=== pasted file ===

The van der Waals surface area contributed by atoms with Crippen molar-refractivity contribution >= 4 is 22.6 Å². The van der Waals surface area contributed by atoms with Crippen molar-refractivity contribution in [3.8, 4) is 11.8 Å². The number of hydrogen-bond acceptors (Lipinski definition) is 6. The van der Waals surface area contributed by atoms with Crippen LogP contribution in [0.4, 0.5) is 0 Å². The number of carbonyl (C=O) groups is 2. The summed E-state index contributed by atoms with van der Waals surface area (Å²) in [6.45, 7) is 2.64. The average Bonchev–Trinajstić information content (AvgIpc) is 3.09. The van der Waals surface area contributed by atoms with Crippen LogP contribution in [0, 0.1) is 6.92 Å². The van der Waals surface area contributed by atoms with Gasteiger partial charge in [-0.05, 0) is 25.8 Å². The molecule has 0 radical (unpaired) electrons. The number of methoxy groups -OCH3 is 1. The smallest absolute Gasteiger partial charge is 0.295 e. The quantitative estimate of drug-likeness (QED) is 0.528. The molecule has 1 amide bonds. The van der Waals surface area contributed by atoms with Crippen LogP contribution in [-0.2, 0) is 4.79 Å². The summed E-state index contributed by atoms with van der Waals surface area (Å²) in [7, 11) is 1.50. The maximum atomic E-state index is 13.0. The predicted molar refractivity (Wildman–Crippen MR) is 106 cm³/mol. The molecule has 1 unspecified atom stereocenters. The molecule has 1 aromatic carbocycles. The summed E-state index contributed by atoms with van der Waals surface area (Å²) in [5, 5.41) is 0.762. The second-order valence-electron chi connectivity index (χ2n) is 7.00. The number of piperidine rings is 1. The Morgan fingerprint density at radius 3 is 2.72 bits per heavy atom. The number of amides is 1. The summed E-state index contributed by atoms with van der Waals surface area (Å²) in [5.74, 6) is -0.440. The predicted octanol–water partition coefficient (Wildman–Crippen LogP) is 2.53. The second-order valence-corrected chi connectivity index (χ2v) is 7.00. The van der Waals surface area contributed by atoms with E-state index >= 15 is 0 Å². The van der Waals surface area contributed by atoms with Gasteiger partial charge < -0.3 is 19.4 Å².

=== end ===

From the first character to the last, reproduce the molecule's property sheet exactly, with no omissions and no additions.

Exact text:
The van der Waals surface area contributed by atoms with Crippen molar-refractivity contribution >= 4 is 22.6 Å². The van der Waals surface area contributed by atoms with Crippen molar-refractivity contribution in [3.8, 4) is 11.8 Å². The number of hydrogen-bond acceptors (Lipinski definition) is 6. The van der Waals surface area contributed by atoms with Crippen LogP contribution in [0.4, 0.5) is 0 Å². The number of carbonyl (C=O) groups is 2. The summed E-state index contributed by atoms with van der Waals surface area (Å²) in [6.45, 7) is 2.64. The average Bonchev–Trinajstić information content (AvgIpc) is 3.09. The van der Waals surface area contributed by atoms with Crippen LogP contribution in [0, 0.1) is 6.92 Å². The van der Waals surface area contributed by atoms with Gasteiger partial charge in [-0.05, 0) is 25.8 Å². The molecule has 0 radical (unpaired) electrons. The number of methoxy groups -OCH3 is 1. The smallest absolute Gasteiger partial charge is 0.295 e. The quantitative estimate of drug-likeness (QED) is 0.528. The molecule has 1 amide bonds. The van der Waals surface area contributed by atoms with Crippen LogP contribution in [-0.2, 0) is 4.79 Å². The summed E-state index contributed by atoms with van der Waals surface area (Å²) in [7, 11) is 1.50. The maximum atomic E-state index is 13.0. The predicted molar refractivity (Wildman–Crippen MR) is 106 cm³/mol. The molecule has 1 unspecified atom stereocenters. The molecule has 1 aromatic carbocycles. The summed E-state index contributed by atoms with van der Waals surface area (Å²) in [5, 5.41) is 0.762. The second-order valence-electron chi connectivity index (χ2n) is 7.00. The number of piperidine rings is 1. The Morgan fingerprint density at radius 3 is 2.72 bits per heavy atom. The number of amides is 1. The summed E-state index contributed by atoms with van der Waals surface area (Å²) in [5.74, 6) is -0.440. The predicted octanol–water partition coefficient (Wildman–Crippen LogP) is 2.53. The second-order valence-corrected chi connectivity index (χ2v) is 7.00. The van der Waals surface area contributed by atoms with E-state index >= 15 is 0 Å². The van der Waals surface area contributed by atoms with Gasteiger partial charge < -0.3 is 19.4 Å².